Since 1958, Colombia has existed in a state of military conflict that has persisted until the present day. Started by the largely ethnic rebellion against the Spaniards of two quasi-communist organizations known as The Revolutionary Armed Forces of Colombia (FARC) and the National Liberation Army (ELN), the fight has now developed into a multiple actor struggle between the Colombian military and several rebel and paramilitary groups. The fighting is particularly pronounced near the Ecuadorian, Venezuelan, and Panamanian borders (though fortunately generally not over them), specifically in the departments of Putumayo, Nariño, Antioquia, Choco, and Norte de Santander. Just as when it begun, the conflict continues to be mostly focused on controlling territory and natural resources, with actors generally vying for the geopolitical influence in a region necessary to establish this control. Terror tactics are often used to achieve this, with the aim of scaring villagers in surrounding regions into submission: either to make them laborers on their operations, or to gain the land rights to extract resources from a region by force. Several categories of land-use have been especially associated with this kind of behavior. In particular, drug- farming and mineral mining have been especially identified by NGOs, and government organizations as industries that are supportive of military and rebel organizations in particular parts of the country.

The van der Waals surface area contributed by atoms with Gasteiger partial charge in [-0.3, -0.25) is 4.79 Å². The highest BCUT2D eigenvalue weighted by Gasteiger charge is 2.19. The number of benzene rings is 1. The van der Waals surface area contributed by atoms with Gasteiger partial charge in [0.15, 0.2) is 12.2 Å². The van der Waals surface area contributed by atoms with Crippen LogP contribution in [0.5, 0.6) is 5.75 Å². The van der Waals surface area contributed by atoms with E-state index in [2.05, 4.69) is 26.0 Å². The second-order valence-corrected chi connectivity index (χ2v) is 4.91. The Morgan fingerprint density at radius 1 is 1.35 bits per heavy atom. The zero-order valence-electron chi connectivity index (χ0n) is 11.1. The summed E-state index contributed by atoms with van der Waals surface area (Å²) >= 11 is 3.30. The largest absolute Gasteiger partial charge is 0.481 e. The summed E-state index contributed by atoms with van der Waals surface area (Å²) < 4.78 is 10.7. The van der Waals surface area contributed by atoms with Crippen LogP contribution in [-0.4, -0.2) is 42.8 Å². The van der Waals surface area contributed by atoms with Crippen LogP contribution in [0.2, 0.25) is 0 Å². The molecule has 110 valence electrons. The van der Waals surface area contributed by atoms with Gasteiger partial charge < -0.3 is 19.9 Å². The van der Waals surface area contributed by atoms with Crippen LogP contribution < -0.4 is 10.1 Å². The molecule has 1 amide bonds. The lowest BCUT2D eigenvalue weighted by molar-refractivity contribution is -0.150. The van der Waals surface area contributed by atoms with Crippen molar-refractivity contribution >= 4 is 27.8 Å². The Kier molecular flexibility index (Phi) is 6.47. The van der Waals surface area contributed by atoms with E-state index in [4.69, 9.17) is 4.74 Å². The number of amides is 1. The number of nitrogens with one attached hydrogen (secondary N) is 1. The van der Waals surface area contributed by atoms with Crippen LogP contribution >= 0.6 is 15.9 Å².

The United Nations High Commission for Refugees (UNHCR) and its affiliates work to provide aid and policy-initiatives for Internally Displaced Peoples (IDPs) the world over, though their efforts are often hindered by a lack of concrete data. In its work in Colombia, the UNHCR faces a growing IDP problem, confounded by the lack of understanding of trends in displacement, including the actors, movement, and vulnerability of individuals. This project aims to remove these analytical barriers by analyzing whether land-use categories related to violence can be used as predictive factors in displacement, based on municipality-level expulsion data from the year of 2010. At the end of our study, we have found that only two of our investigated land-use factors, were conceivably usable as predictors: at least with the data we were able to find on these factors. These two factors were the number of hectares of illegal cocaine plantations seized by the government and a risk index for violence calculated by researchers at Santo Thomas University and based on the activity of armed groups in a municipality.